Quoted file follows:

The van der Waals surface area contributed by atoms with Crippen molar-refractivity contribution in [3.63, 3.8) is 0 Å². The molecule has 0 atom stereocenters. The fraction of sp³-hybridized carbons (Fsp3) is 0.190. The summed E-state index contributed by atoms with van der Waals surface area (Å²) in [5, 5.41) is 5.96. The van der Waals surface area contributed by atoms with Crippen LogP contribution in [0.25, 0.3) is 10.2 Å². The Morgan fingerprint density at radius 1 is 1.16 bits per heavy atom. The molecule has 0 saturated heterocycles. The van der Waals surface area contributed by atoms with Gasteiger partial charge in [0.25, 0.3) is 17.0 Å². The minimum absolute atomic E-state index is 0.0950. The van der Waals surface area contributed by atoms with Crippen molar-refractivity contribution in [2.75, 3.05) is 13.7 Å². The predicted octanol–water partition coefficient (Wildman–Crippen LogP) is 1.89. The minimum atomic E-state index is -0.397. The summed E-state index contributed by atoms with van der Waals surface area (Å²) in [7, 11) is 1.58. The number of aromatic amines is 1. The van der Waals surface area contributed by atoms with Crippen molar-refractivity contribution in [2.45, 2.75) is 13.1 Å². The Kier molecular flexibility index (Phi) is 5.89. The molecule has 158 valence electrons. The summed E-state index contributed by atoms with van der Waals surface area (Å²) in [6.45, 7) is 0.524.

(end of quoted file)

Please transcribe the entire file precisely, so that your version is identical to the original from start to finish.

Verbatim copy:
The van der Waals surface area contributed by atoms with Crippen molar-refractivity contribution in [3.63, 3.8) is 0 Å². The molecule has 0 atom stereocenters. The fraction of sp³-hybridized carbons (Fsp3) is 0.190. The summed E-state index contributed by atoms with van der Waals surface area (Å²) in [5, 5.41) is 5.96. The van der Waals surface area contributed by atoms with Crippen LogP contribution in [0.25, 0.3) is 10.2 Å². The Morgan fingerprint density at radius 1 is 1.16 bits per heavy atom. The molecule has 0 saturated heterocycles. The van der Waals surface area contributed by atoms with Gasteiger partial charge in [0.25, 0.3) is 17.0 Å². The minimum absolute atomic E-state index is 0.0950. The van der Waals surface area contributed by atoms with Crippen molar-refractivity contribution in [2.75, 3.05) is 13.7 Å². The predicted octanol–water partition coefficient (Wildman–Crippen LogP) is 1.89. The minimum atomic E-state index is -0.397. The summed E-state index contributed by atoms with van der Waals surface area (Å²) in [7, 11) is 1.58. The number of aromatic amines is 1. The van der Waals surface area contributed by atoms with Crippen molar-refractivity contribution in [2.45, 2.75) is 13.1 Å². The Kier molecular flexibility index (Phi) is 5.89. The molecule has 158 valence electrons. The summed E-state index contributed by atoms with van der Waals surface area (Å²) in [6.45, 7) is 0.524.